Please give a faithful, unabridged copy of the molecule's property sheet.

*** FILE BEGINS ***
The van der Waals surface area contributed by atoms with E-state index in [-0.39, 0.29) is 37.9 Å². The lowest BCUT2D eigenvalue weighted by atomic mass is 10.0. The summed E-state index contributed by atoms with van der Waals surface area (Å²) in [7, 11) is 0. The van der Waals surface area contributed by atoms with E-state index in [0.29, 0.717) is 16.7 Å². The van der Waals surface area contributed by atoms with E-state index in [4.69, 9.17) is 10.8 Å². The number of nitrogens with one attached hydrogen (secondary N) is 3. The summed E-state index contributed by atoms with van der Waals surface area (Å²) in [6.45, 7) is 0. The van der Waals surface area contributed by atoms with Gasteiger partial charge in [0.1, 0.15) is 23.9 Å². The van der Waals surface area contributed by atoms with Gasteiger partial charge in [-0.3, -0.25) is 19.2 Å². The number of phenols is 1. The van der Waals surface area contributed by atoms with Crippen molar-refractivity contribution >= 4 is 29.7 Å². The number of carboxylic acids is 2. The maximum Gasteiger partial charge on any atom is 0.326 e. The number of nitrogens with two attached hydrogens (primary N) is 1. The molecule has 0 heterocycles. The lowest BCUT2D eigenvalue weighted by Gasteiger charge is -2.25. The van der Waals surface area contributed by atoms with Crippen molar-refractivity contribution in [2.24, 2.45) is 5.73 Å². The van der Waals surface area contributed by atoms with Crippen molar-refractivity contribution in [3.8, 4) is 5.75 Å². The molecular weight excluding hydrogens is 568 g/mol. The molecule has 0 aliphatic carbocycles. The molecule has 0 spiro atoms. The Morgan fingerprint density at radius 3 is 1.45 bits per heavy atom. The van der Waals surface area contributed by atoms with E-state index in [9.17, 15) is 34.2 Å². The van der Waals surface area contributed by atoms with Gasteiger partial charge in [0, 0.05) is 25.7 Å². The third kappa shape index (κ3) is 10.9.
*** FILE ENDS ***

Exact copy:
The van der Waals surface area contributed by atoms with E-state index in [-0.39, 0.29) is 37.9 Å². The lowest BCUT2D eigenvalue weighted by atomic mass is 10.0. The summed E-state index contributed by atoms with van der Waals surface area (Å²) in [7, 11) is 0. The van der Waals surface area contributed by atoms with E-state index in [0.29, 0.717) is 16.7 Å². The van der Waals surface area contributed by atoms with E-state index in [4.69, 9.17) is 10.8 Å². The number of nitrogens with one attached hydrogen (secondary N) is 3. The summed E-state index contributed by atoms with van der Waals surface area (Å²) in [6.45, 7) is 0. The van der Waals surface area contributed by atoms with Gasteiger partial charge in [0.1, 0.15) is 23.9 Å². The van der Waals surface area contributed by atoms with Gasteiger partial charge in [-0.3, -0.25) is 19.2 Å². The number of phenols is 1. The van der Waals surface area contributed by atoms with Crippen molar-refractivity contribution >= 4 is 29.7 Å². The number of carboxylic acids is 2. The maximum Gasteiger partial charge on any atom is 0.326 e. The number of nitrogens with two attached hydrogens (primary N) is 1. The molecule has 0 heterocycles. The lowest BCUT2D eigenvalue weighted by Gasteiger charge is -2.25. The van der Waals surface area contributed by atoms with Crippen molar-refractivity contribution in [2.24, 2.45) is 5.73 Å². The van der Waals surface area contributed by atoms with Crippen molar-refractivity contribution in [3.8, 4) is 5.75 Å². The molecular weight excluding hydrogens is 568 g/mol. The molecule has 0 aliphatic carbocycles. The molecule has 0 spiro atoms. The Morgan fingerprint density at radius 3 is 1.45 bits per heavy atom. The van der Waals surface area contributed by atoms with E-state index in [9.17, 15) is 34.2 Å². The van der Waals surface area contributed by atoms with Gasteiger partial charge in [0, 0.05) is 25.7 Å². The third kappa shape index (κ3) is 10.9.